Post-COVID, no action from Biden, Dems was required for job market to soar. Now look at the mess they’ve made

The signs were there if you wanted to see them

There’s a simple rule in economics – you do more business when you’re open than when you’re closed. Applying that rule to today’s economy, you will do more business in a year when you are coming out of a pandemic and opening up the economy than you did in a year when you were going into a pandemic and shutting down the economy. 

So, all that President Biden and his Democratic allies had to do, for the jobs market to take off at or near historic levels was… do nothing, stupid. But, unfortunately, the temptation was too great. 

As just about anyone in America who has been to a local business knows, people are staying home because they can make more money sitting on the couch than working thanks to the Democrats’ extremely generous unemployment benefits – which include a $300 a week federal jobless bonus on top of traditional state unemployment benefits. 

Originally passed during the pandemic on a bipartisan basis as a temporary measure when jobs were in short supply, those benefits expired on December 31st. 


In March, without a single Republican vote in the House or the Senate, Democrats extended them to September of this year as part of their $1.9 trillion spending spree. 

The jobs market reacted immediately. 

While the economy created an average of over 500,000 jobs from January through March (770,000 in March alone), that number dropped precipitously to 266,000 in April and the unemployment rate increased to 6.1%. 

No one should have been surprised. The signs were there if you wanted to see them. 

In April at an Albuquerque, New Mexico Sonic restaurant workers posted a sign saying "We are short-staffed. Please be patient with the staff that did show up. No one wants to work anymore." 

In Florida, a McDonald’s owner offered applicants $50 just to interview for a job. He still had trouble finding workers. 

If you’re wondering whether this is a real thing, just go to any local business and ask whoever is there, assuming the people who showed up have the time to speak with you. 


Nonetheless, economists were surprised. Recall that these are the same economists who consistently overestimated labor market performance under President Obama and consistently underestimated it under President Trump, making the phase "exceeded economists expectation" a part of virtually every Trump-era labor market data release. It’s pretty clear where the forecasting is headed in the Biden era. 

Reuters’ survey of economists averaged a likely increase of 978,000 jobs in April, with estimates ranging from as low as 656,000 to as high as 2.1 million jobs. Suffice it to say that the 266,000 jobs number came a somewhat of a shock – or perhaps a devastating blow. It was so bad that when CNBC senior economic reporter Steve Liesman was reporting on the numbers Friday morning had to furiously check to make sure there wasn’t a typo. There wasn’t.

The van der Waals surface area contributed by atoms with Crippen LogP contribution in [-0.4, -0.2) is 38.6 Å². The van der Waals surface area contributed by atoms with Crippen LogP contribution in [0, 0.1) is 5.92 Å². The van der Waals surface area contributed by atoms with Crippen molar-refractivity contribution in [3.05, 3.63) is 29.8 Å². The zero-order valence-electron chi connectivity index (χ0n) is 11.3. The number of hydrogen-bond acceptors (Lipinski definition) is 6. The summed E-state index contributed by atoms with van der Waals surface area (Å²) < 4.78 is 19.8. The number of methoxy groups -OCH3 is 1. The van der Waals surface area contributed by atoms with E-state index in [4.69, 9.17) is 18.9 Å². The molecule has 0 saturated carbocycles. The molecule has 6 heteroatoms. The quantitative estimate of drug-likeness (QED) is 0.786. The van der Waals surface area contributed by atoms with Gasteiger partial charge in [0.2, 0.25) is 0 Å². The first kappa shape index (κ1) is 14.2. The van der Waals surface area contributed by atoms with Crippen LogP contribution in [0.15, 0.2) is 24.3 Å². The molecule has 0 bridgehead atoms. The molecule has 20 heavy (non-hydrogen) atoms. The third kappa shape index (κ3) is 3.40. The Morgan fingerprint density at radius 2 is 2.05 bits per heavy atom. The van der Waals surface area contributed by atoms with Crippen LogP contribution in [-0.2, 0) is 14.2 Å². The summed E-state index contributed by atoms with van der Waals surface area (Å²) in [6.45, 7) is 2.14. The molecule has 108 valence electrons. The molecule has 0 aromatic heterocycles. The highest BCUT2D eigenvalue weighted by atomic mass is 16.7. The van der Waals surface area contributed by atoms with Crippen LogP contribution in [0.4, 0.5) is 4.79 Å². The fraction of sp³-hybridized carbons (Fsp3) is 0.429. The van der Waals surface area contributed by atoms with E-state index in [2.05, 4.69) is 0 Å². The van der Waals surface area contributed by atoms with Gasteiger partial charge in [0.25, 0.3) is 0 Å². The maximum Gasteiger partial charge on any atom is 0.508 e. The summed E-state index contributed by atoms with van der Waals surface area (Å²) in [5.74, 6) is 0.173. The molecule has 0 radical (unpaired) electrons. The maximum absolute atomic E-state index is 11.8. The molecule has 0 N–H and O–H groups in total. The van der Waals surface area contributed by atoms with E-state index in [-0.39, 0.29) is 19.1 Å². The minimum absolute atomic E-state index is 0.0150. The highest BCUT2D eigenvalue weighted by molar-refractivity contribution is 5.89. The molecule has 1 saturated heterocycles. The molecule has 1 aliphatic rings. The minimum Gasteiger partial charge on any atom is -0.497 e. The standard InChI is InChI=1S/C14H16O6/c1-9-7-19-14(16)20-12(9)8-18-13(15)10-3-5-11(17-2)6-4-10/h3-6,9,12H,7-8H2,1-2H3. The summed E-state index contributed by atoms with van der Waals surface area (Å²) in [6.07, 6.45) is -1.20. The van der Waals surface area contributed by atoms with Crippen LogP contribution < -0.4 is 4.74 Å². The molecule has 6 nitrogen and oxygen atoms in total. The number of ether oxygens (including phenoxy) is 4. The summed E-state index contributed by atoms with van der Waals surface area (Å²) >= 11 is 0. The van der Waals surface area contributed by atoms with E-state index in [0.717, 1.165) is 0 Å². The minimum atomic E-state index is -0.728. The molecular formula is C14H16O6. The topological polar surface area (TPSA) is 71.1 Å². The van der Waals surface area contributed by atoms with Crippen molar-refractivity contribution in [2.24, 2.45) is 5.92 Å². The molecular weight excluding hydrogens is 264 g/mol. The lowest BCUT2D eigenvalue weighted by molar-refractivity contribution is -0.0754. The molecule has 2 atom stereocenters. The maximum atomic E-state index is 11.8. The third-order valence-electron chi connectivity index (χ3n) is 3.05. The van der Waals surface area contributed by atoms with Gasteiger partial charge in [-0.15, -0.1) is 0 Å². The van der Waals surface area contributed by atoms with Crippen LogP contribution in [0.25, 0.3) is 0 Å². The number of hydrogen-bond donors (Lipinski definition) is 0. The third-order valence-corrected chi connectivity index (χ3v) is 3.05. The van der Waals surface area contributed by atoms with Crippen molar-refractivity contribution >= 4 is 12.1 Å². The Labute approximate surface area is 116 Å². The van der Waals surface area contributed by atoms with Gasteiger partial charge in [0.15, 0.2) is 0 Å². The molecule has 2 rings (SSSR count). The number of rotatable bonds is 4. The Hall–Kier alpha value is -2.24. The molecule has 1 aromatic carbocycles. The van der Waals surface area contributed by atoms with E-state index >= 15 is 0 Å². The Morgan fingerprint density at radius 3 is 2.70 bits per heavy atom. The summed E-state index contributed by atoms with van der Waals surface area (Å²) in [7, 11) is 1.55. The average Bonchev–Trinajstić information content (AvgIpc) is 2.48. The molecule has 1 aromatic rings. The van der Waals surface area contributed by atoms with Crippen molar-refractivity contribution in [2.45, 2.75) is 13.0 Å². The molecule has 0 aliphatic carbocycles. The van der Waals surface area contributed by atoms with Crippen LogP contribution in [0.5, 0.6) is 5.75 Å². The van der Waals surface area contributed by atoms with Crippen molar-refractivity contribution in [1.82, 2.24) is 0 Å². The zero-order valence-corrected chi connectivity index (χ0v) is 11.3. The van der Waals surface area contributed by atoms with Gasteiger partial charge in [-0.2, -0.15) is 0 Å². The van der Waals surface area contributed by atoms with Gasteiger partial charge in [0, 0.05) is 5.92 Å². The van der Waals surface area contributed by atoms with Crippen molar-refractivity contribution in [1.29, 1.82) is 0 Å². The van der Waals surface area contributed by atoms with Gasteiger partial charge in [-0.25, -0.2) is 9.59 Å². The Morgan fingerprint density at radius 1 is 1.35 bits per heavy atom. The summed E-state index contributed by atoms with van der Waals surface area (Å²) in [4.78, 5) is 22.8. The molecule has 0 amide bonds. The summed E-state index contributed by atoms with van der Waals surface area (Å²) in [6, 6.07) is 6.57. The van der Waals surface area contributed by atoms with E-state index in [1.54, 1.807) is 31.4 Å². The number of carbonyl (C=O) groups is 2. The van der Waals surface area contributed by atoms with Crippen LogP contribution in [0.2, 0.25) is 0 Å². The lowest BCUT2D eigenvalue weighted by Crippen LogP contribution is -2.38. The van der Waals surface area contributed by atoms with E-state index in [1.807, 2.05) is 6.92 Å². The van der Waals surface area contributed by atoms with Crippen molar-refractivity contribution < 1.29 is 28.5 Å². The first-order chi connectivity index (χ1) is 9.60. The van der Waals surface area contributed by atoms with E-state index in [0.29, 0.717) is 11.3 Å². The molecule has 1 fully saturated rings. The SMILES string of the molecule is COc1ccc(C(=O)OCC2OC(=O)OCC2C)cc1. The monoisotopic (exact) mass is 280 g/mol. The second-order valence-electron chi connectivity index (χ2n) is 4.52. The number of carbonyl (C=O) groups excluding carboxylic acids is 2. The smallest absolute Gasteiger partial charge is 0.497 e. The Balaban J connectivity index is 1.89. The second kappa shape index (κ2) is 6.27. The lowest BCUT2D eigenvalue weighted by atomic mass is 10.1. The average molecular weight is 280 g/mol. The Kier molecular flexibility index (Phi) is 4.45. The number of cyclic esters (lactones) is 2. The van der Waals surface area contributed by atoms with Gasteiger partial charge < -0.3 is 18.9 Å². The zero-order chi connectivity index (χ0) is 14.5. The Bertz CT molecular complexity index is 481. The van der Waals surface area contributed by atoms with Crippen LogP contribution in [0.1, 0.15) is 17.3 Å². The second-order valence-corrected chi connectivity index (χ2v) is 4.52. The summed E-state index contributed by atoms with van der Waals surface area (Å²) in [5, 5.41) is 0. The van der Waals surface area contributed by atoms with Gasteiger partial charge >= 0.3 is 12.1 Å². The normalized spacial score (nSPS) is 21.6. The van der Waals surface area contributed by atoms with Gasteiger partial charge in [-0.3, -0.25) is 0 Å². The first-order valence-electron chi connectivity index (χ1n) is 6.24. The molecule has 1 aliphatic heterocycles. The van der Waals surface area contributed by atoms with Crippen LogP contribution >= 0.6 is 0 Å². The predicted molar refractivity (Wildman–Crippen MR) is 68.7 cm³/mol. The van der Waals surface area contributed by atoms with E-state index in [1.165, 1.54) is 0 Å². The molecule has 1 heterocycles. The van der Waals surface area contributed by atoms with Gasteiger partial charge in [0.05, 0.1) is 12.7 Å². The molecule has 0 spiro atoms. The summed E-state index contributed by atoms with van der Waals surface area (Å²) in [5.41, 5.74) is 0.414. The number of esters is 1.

So, did the politicians who apparently believe massive government – demand side – spending will solve all our economic problems come out and admit that maybe, possibly, perchance paying people not to work was going to discourage them from working. Did they concede that a change of course back to job and work encouraging – supply side – policies might be a good idea?

Of course not. 

Asked if enhanced unemployment benefits had any impact on Americans’ desire to work, Biden rejected the very notion: "No, nothing measurable." Honest, that’s what he said. In fact, speaking from the DC bubble, Biden claimed April’s "job numbers show we are still on the right track" and that things would have been worse but for his $1.9 trillion spending spree. 


His solution – more of what’s causing the current problem in the first place – government spending. Biden used this opportunity to promote his $2.3 trillion infrastructure and climate plan that he claims will create new jobs. 

Honest, even his economists agree.  

Rather than doing more of what is getting us deeper in trouble, Governor Ron DeSantis has a different plan. Under DeSantis’s plan, unemployed Floridians receiving state benefits will soon have to provide proof that they’re looking for a job. As with most governors, he suspended that requirement during the pandemic when there were few, if any, jobs available. But times have changed. "I think it’s pretty clear now, we have an abundance of job openings" Desantis stated. So, "[w]e absolutely can put more people to work. The demand is there. Businesses want to hire more people."

I have a few predictions. First, while unemployment in Florida is already well below the national average, it will decline further. Second, other blue state (and the smarter red state) governors will follow his example. Third, Biden will attempt to take credit for the impact their states’ declines in unemployment have on reducing national unemployment – and the corrupt corporate media will support him.  

Andy Puzder was chief executive officer of CKE Restaurants for more than 16 years, following a career as an attorney. He is currently a Senior Fellow at the Pepperdine University School of Public Policy. He was nominated by President Trump to serve as U.S. labor secretary. In 2018, Puzder authored "The Capitalist Comeback: The Trump Boom and the Left's Plot to Stop It" (Center Street).  His latest piece, a Broadside by Encounter Books titled, "It’s Time to Let America Work Again" was released on July 20, 2020.